Digital Transformation
Apr 23, 2018

Enterprise architecture: Build it and the digital results will come

Enterprise architects put the right foundation in place

In today's technology-driven marketplace, CEOs and CIOs no longer see digital and IT as an option, but a necessity. According to a joint study conducted by Genpact and Harvard Business Review, 64% of IT teams and 73% of senior management groups foresee strong, positive business outcomes from digital initiatives.

But as Betsy Burton, former VP distinguished analyst at Gartner, shared last week in her webinar “Leadership Vision for 2019: EA and Technology Innovation Leaders," these initiatives no longer focus only on IT systems. Leaders are noting their overall business impact – and how they help organizations compete more effectively in the digital economy. They're recognizing that success comes from integrating business and IT, not aligning them. How? This is where the enterprise architect comes into the picture.

What does an enterprise architect do?

On, Rich Pearson, senior vice president of marketing and categories at technology skills marketplace Upwork, defines an enterprise architect as someone “who can translate a company's business strategy into concrete solutions, design and execute an IT systems architecture blueprint to support that strategy." In other words, enterprise architects look at the future state of a business – what the business is looking to build – and bring together people, processes, information, and the right technology or tools to reach that goal.

In many ways, enterprise architects act as shepherds of digital transformation. As more companies embark on their digital journeys, enterprise architects will grow in importance and numbers. Pearson noted a 75% increase in the number of enterprise architect job postings in just the span of one month in 2017.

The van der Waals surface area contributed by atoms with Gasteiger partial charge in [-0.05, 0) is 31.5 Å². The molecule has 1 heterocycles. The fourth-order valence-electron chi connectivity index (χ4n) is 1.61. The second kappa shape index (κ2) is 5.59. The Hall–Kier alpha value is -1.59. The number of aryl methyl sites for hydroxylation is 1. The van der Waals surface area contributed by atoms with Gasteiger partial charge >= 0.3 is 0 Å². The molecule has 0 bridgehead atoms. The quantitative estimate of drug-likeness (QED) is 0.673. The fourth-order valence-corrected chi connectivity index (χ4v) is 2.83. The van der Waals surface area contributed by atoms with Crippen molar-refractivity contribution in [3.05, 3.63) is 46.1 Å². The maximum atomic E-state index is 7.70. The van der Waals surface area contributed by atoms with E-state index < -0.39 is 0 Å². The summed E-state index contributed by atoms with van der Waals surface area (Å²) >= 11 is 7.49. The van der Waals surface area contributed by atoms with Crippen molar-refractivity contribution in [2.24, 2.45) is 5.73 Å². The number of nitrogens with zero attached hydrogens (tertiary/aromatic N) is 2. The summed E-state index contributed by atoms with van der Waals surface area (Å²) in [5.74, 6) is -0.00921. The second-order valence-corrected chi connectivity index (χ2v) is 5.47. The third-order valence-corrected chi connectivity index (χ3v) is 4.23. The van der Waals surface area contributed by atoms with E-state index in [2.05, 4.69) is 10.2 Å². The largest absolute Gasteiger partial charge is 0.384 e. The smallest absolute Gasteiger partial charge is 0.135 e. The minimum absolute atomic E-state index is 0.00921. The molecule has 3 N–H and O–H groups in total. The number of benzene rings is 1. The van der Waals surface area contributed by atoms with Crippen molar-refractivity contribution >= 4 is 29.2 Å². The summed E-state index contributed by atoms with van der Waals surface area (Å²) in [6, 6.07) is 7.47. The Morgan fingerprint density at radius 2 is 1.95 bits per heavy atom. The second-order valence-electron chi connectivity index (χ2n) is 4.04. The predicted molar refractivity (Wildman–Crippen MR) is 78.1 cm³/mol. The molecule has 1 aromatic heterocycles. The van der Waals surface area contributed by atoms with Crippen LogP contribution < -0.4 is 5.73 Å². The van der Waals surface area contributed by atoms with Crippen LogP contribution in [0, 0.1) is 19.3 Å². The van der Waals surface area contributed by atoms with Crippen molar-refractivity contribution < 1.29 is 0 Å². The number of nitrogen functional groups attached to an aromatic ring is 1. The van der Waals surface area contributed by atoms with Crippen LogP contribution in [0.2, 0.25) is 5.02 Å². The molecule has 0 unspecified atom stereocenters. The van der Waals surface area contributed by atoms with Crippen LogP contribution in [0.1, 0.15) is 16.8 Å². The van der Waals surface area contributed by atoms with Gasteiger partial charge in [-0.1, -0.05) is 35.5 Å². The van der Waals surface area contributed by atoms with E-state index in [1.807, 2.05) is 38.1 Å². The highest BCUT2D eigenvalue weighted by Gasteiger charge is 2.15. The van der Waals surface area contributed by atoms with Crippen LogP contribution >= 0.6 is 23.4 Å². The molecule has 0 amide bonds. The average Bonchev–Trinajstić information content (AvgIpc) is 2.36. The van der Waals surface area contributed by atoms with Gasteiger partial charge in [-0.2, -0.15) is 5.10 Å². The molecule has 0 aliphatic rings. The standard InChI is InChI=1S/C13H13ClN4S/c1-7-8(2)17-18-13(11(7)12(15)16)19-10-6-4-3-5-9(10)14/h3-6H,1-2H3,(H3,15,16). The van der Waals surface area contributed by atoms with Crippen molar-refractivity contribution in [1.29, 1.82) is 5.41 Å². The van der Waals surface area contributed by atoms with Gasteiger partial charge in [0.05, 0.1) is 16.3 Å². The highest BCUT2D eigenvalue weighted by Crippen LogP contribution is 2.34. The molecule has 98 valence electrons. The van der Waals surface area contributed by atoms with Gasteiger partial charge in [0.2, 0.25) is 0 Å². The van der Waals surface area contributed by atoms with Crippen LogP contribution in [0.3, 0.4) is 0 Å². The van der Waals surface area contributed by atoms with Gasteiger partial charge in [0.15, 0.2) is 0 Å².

What makes a good enterprise architect?

Good enterprise architects must possess both business and technology expertise. When laying the groundwork for a digital project, they will start with three questions:

  1. Where is our organization trying to go in the future?
  2. What are the business outcomes that we are trying to deliver?
  3. What is the gap between this goal and our current state and system architecture?

Enterprise architects should first consider the future state and business outcomes of an organization. They need a solid understanding of what the business is about, how it will be disrupted, and how to mitigate the challenges associated with change.

Moving forward, Burton explained in her webinar, businesses will call upon enterprise architects to provide:

  1. Scenario planning analysis and recommendations for what will drive the greatest potential value for the company
  2. Analysis of emerging technologies and tools
  3. Analysis of the risks associated with certain business models or technology decisions
  4. Recommendations on how to set business and IT priorities around capability gaps and areas of concern to achieve targeted business outcomes

It's important to note that what separates an enterprise architect from the architects that design our cities' skyscrapers and monuments is flexibility. A building is defined by its blueprint and schematics, which are set in stone at the beginning of a construction project. By contrast, successful digital innovations happen when enterprise architects can test, measure, learn, and pivot. It takes experimentation and often several iterations. Flexibility also lends itself to being able to respond accordingly to sudden changes in the market, or to customers' needs.

As organizations take on more and more digital projects, the need for enterprise architects who can bridge the gap between business and IT will also grow Increasingly, CEOs and CIOs will be looking to these innovative, knowledgeable experts to help them make the most of their digital investments for positive business outcomes.

The blog was first published in PNMSoft, a Genpact company.